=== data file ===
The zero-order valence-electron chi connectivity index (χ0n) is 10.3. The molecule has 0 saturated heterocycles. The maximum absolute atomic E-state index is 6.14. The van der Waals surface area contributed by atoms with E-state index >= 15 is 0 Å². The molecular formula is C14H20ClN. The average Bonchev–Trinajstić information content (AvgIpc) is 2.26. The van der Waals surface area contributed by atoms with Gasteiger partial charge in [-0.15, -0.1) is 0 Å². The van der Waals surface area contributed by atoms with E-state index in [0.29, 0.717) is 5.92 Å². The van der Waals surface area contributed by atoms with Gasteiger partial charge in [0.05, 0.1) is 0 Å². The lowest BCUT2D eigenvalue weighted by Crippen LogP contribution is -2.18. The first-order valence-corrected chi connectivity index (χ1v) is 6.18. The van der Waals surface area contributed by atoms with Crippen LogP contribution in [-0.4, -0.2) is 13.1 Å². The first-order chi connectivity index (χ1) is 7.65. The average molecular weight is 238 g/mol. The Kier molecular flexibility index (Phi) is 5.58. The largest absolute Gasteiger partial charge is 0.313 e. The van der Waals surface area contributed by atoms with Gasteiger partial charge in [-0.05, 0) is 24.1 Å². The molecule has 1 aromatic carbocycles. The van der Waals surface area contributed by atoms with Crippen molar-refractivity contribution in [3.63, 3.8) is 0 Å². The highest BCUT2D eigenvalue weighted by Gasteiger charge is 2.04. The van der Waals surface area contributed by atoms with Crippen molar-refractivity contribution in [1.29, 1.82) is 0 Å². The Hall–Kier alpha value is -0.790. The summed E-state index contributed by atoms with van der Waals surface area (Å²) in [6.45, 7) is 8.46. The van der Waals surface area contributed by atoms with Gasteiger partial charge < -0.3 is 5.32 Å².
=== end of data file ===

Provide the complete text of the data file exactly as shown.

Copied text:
The zero-order valence-electron chi connectivity index (χ0n) is 10.3. The molecule has 0 saturated heterocycles. The maximum absolute atomic E-state index is 6.14. The van der Waals surface area contributed by atoms with E-state index >= 15 is 0 Å². The molecular formula is C14H20ClN. The average Bonchev–Trinajstić information content (AvgIpc) is 2.26. The van der Waals surface area contributed by atoms with Gasteiger partial charge in [-0.15, -0.1) is 0 Å². The van der Waals surface area contributed by atoms with E-state index in [0.29, 0.717) is 5.92 Å². The van der Waals surface area contributed by atoms with Gasteiger partial charge in [0.05, 0.1) is 0 Å². The lowest BCUT2D eigenvalue weighted by Crippen LogP contribution is -2.18. The first-order valence-corrected chi connectivity index (χ1v) is 6.18. The van der Waals surface area contributed by atoms with Crippen LogP contribution in [-0.4, -0.2) is 13.1 Å². The first-order chi connectivity index (χ1) is 7.65. The average molecular weight is 238 g/mol. The Kier molecular flexibility index (Phi) is 5.58. The largest absolute Gasteiger partial charge is 0.313 e. The van der Waals surface area contributed by atoms with Gasteiger partial charge in [-0.05, 0) is 24.1 Å². The molecule has 1 aromatic carbocycles. The van der Waals surface area contributed by atoms with Crippen molar-refractivity contribution in [3.63, 3.8) is 0 Å². The highest BCUT2D eigenvalue weighted by Gasteiger charge is 2.04. The van der Waals surface area contributed by atoms with Crippen molar-refractivity contribution in [1.29, 1.82) is 0 Å². The Hall–Kier alpha value is -0.790. The summed E-state index contributed by atoms with van der Waals surface area (Å²) in [6.45, 7) is 8.46. The van der Waals surface area contributed by atoms with Gasteiger partial charge < -0.3 is 5.32 Å².